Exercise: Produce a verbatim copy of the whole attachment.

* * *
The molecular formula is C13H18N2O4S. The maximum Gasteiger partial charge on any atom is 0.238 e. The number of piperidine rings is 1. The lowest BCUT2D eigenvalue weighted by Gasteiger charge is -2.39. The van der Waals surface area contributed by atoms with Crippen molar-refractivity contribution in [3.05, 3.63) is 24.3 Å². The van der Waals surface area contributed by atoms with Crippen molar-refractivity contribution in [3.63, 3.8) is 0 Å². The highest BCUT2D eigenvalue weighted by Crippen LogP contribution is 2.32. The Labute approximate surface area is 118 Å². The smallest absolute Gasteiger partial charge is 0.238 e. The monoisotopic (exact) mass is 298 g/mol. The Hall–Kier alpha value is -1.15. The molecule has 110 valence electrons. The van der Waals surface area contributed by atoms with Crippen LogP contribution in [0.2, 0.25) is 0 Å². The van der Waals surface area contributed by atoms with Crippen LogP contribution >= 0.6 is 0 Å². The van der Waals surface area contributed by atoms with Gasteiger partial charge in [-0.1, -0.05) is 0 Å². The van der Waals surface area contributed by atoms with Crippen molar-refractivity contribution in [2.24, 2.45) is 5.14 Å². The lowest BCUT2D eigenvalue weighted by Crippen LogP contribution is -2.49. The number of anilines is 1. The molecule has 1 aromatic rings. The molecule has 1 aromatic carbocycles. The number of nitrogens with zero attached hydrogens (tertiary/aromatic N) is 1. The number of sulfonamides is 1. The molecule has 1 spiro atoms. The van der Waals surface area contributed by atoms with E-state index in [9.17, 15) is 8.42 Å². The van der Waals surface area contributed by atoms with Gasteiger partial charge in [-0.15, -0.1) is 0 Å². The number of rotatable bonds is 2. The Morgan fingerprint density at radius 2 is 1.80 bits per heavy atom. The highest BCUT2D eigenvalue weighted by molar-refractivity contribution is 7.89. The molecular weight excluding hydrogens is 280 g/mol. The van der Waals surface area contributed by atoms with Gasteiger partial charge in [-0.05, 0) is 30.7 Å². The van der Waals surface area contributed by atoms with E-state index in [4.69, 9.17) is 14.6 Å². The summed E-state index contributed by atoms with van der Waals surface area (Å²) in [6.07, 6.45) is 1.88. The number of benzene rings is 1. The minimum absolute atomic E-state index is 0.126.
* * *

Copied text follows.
The molecular formula is C13H18N2O4S. The maximum Gasteiger partial charge on any atom is 0.238 e. The number of piperidine rings is 1. The lowest BCUT2D eigenvalue weighted by Gasteiger charge is -2.39. The van der Waals surface area contributed by atoms with Crippen molar-refractivity contribution in [3.05, 3.63) is 24.3 Å². The van der Waals surface area contributed by atoms with Crippen molar-refractivity contribution in [3.63, 3.8) is 0 Å². The highest BCUT2D eigenvalue weighted by Crippen LogP contribution is 2.32. The Labute approximate surface area is 118 Å². The smallest absolute Gasteiger partial charge is 0.238 e. The monoisotopic (exact) mass is 298 g/mol. The Hall–Kier alpha value is -1.15. The molecule has 110 valence electrons. The van der Waals surface area contributed by atoms with Crippen LogP contribution in [0.2, 0.25) is 0 Å². The van der Waals surface area contributed by atoms with Crippen LogP contribution >= 0.6 is 0 Å². The van der Waals surface area contributed by atoms with Gasteiger partial charge in [-0.1, -0.05) is 0 Å². The van der Waals surface area contributed by atoms with Crippen molar-refractivity contribution in [2.24, 2.45) is 5.14 Å². The lowest BCUT2D eigenvalue weighted by Crippen LogP contribution is -2.49. The number of anilines is 1. The molecule has 1 aromatic rings. The molecule has 1 aromatic carbocycles. The number of nitrogens with zero attached hydrogens (tertiary/aromatic N) is 1. The number of sulfonamides is 1. The molecule has 1 spiro atoms. The van der Waals surface area contributed by atoms with E-state index in [9.17, 15) is 8.42 Å². The van der Waals surface area contributed by atoms with Gasteiger partial charge in [-0.15, -0.1) is 0 Å². The number of rotatable bonds is 2. The Morgan fingerprint density at radius 2 is 1.80 bits per heavy atom. The highest BCUT2D eigenvalue weighted by molar-refractivity contribution is 7.89. The molecular weight excluding hydrogens is 280 g/mol. The van der Waals surface area contributed by atoms with Gasteiger partial charge in [-0.05, 0) is 30.7 Å². The van der Waals surface area contributed by atoms with E-state index in [4.69, 9.17) is 14.6 Å². The summed E-state index contributed by atoms with van der Waals surface area (Å²) in [6.07, 6.45) is 1.88. The number of benzene rings is 1. The minimum absolute atomic E-state index is 0.126.